At next opportunity, the 2022 Beijing Winter Games, it will have been 20 years since Sarah Hughes became the last American woman to win Olympic figure-skating gold.

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GANGNEUNG, South Korea — On the fine edge of figure-skating blades, a 94-pound, 15-year-old achieved what none of her compatriots had managed at the Pyeongchang Olympics on Friday. Alina Zagitova delivered the first gold medal of these Winter Games for the delegation of 168 Russian athletes. And she did it with impeccable form, racking up points like an adding machine in a red tutu.

Zagitova didn’t perform a jump until two minutes had elapsed, which enabled her to backload her program with seven triple jumps that earned bonus points for coming so late, when her legs should have been tired. While judges found nothing to quibble with technically, they left room in her artistic marks for her fellow Russian, two-time world champion Evgenia Medvedeva, skating last, to overtake her. She had to be perfect to do so.

The 18-year-old Medvedova was far more the sophisticate, as well as a polished actress, fully inhabiting “Anna Karenina” in an elaborate burgundy beaded gown. With a final flourish, she brought both hands to her face and broke down with emotion at the end. But with one imperfection at the Gangneung Ice Arena, she fell just shy of Zagitova’s scores and wept anew over her silver.

Nonetheless, Zagitova and Medvedeva gave their country, competing here as Olympic Athletes from Russian, a 1-2 finish in women’s figure skating. In doing so, they sent a powerful message to the rest of the figure skating world — and the once dominant United States, in particular. Raise your game, the Russian teens declared through the technical rigor and artistry of programs, if you expect to join us on the medal podium.

Canada’s Kaetlyn Osmond took bronze — the only medal that was truly in play.

For the United States, the Olympic medal drought among U.S. women’s figure skaters, who for decades set the standard of excellence in the sport, continues.

At next opportunity, the 2022 Beijing Winter Games, it will have been 20 years since Sarah Hughes became the last American woman to win Olympic gold (she accomplished the feat in Salt Lake City in 2002, collapsing in a heap of disbelief and squeals when her final marks were posted).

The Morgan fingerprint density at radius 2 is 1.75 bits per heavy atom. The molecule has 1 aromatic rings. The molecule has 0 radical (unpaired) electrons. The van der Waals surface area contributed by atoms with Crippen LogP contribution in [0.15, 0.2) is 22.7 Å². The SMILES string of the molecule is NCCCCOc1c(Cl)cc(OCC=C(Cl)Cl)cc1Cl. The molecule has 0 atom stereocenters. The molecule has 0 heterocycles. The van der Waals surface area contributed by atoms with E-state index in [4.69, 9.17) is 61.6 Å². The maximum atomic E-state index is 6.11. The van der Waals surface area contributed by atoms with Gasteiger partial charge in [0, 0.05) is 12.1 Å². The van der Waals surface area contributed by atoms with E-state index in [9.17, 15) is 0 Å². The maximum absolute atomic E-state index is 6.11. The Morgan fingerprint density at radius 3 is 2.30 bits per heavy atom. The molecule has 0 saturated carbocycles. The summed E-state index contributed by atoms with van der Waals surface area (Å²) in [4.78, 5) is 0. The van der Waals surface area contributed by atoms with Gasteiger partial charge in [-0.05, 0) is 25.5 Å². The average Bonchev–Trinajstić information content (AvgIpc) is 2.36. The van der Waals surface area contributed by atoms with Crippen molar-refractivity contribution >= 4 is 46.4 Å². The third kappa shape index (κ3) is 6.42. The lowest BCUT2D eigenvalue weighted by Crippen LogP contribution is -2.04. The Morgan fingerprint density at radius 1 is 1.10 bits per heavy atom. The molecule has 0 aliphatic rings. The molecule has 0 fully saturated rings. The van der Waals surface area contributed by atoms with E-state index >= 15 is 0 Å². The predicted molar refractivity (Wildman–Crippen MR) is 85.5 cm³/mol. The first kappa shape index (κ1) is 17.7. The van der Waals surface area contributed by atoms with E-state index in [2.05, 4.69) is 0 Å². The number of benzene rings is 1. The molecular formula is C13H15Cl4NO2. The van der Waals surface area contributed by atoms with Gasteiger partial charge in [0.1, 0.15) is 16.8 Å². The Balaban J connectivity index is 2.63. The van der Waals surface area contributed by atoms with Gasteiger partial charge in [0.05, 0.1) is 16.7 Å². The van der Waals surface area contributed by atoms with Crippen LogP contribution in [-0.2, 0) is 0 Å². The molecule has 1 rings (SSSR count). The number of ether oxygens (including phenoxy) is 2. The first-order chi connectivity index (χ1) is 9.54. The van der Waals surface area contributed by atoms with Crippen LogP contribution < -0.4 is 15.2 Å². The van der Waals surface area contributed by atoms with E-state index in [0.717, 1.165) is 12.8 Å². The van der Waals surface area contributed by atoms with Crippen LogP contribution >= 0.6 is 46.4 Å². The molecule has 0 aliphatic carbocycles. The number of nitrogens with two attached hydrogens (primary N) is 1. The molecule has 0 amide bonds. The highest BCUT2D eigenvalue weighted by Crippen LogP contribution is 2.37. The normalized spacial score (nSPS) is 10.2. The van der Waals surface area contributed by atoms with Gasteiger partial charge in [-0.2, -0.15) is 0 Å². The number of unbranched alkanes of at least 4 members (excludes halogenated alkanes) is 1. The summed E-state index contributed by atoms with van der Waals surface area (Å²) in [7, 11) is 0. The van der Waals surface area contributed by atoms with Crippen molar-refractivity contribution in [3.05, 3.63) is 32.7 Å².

And 16 years will have passed since an American woman won an Olympic medal of any color, with Sasha Cohen earning silver at the 2006 Turin Games.

Americans have come close twice since. Mirai Nagasu finished fourth at the 2010 Vancouver Games, as did Gracie Gold four years ago in Sochi.

Their showing here — with 2018 U.S. Figure Skating Champion Bradie Tennell finishing ninth; 18-year-old Karen Chen, 10th; and Nagasu, 11th — suggests that a resurgence isn’t at hand.

It wasn’t simply that their technical ability fell short or that judges were unmoved by the artistic components of their programs. It was that in each case, the Americans faltered, rather than rose, on the Olympic stage. All of their marks fell shy of their previous season’s best scores, suggesting that something is lacking in the mental preparation. Athletes who don’t embrace pressure and use it to their advantage — as a springboard to greatness — can be dogged contenders but rarely, if ever, champions.

Nagasu bristled when asked why the Americans succumbed to pressure, calling it “a very aggressive question.” She cited others who struggled in the individual competition and implied that, in her case, she simply had little left after helping the U.S. to the bronze team medal.

“It has been a long, long journey,” Nagasu said. “We’ve had so many other commitments.”

Chen was the first American to compete Friday, up 14th among the field of 24.

As a shout of “Let’s Go, Karen!” rang out from a 12,000-seat arena that never filled nor developed much of an atmosphere, Chen opened her sophisticated tango with a clean triple jump. But her legs seemed to give way nearing the midpoint of the program, and she fell on one jump and put a hand down on another. She couldn’t hide her disappointment in herself, and her marks (119.75) reflected her rocky performance.

Tennell, whose rock-solid jumping ability betrayed her in the short program, followed. With a tiara and powder-blue sequined dress, she set out to portray the “Cinderella” of her music. But like Chen, her rough patch came in the middle of her program, as she stumbled awkwardly out of one jump and didn’t get full credit for a triple toe loop and Lutz, deemed under-rotated by judges. Her score (128.34) was also shy of her previous best for the same program.

As first-time Olympians, Chen and Tennell may well develop steelier performance skill by the 2022 Winter Games.

But Nagasu, 24, seemed determined to bow out of what may be her final Olympics with nothing held in reserve and no regrets, planning a program that included a staggering nine triple jumps — two more than either of the favored Russians. Perhaps the overloaded script, which she was not obligated to perform, played with her mind. She aborted her opening jump — the high-risk triple axel she has spent eight years mastering, with this stage in mind. And the program careened from there, with a lovely triple flip-triple toe loop combination-triple that seemed to settle her and coax a smile, followed by another popped jump later in the program.

The fourth-place finisher at the 2010 Vancouver Olympics, Nagasu made history at the outset of these Winter Games as the first American woman to land the triple axel in Olympic competition. The high was tremendous, and she never quite recaptured that magic.